Lower tacrolimus doses is suitable for living donor liver transplantation with small-for-size graft
Several studies have shown that living donor liver transplant (LDLT) recipients required smaller doses of tacrolimus compared with deceased donor liver transplant (DDLT) patients, which indicated that liver regeneration could affect the metabolism of tacrolimus in LDLT. In recent years, living donor liver transplantation in adult patients with SFS liver grafts has become increasingly accepted. However，there are few studies in the existing literature on tacrolimus dosage requirements in LDLT with SFS grafts which require adequate liver regeneration.
A research article to be published on Augut 21, 2009 in the World Journal of Gastroenterology addresses this question. The research team led by Professor Li from the Center of Liver Transplantation of Sichuan University collected the medical data from the Center of Liver Transplantation in West China Hospital of Sichuan University, which is one of the biggest centers for liver transplantation in China, to study tacrolimus dosage requirements and blood levels in LDLT recipients with SFS grafts.
Previous studies have indicated a high variability of the optimal tacrolimus dose in LDLT. The current article further investigates the tacrolimus dosing requirements in SFS graft by comparing tacrolimus dosage requirements in patients who received a graft with adequate hepatic mass (Group N) and in patients who received a SFS graft (Group S) in LDLT.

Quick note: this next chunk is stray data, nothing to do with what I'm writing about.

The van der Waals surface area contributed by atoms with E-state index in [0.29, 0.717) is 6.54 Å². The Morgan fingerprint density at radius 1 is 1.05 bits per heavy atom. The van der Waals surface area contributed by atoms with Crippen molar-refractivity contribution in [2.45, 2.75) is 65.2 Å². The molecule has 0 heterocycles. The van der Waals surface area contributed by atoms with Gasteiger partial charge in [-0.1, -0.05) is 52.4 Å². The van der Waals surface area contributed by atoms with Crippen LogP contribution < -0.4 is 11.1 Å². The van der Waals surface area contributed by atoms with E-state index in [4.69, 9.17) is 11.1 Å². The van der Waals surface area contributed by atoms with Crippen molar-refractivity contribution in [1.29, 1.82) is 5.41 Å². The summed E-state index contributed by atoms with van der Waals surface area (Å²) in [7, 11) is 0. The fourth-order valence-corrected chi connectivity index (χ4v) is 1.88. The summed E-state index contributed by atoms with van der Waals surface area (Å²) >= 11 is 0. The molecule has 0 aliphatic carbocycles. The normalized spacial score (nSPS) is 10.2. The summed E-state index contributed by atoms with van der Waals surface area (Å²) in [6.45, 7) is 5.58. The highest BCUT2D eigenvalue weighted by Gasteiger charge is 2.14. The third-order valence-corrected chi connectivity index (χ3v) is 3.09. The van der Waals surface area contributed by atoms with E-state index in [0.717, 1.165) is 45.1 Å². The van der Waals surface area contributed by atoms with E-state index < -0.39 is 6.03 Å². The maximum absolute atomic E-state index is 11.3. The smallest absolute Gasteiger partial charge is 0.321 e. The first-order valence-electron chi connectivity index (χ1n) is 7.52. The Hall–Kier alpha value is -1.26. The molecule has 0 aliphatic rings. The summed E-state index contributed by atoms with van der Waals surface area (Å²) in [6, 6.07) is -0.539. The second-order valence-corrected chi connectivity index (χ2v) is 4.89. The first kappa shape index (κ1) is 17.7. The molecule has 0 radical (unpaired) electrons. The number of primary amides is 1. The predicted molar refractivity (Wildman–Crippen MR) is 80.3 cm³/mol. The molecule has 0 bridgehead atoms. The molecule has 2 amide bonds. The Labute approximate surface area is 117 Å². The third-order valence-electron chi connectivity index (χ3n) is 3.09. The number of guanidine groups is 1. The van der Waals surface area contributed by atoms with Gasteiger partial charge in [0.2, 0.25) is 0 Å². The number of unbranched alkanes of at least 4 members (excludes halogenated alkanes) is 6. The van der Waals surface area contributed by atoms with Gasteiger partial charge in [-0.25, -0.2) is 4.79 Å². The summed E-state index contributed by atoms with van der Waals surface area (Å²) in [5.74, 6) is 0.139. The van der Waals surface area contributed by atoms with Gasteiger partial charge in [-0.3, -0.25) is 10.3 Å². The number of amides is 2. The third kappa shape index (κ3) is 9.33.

The result of their study revealed that there was no difference in demographic characteristics, acute rejection rates, liver and renal function test results, or the number of potentially interacting medications administered between the groups. Moreover, Professor Li and colleagues recommended that relatively low tacrolimus doses should be administered to patients who receive living donor liver transplantation with SFS liver grafts.
The tacrolimus dosage requirements and blood levels in LDLT with SFS grafts were reported by Professor Li and colleagues in China, which have been previously neglected. These results demonstrate that low doses of tacrolimus may be required in SFS grafts in living donor liver transplantation, which will be a good guideline to follow for rational administration of tacrolimus in future LDLT recipients with SFS grafts.
More information: Liu F, Li Y, Lan X, Wei YG, Li B, Yan LN, Wen TF, Zhao JC,Xu MQ, Wang WT, Yang JY. Tacrolimus dosage requirements in living donor liver transplant recipients with small-for-size grafts. World J Gastroenterol 2009; 15(31): 3931-3936; www.wjgnet.com/1007-9327/15/3931.asp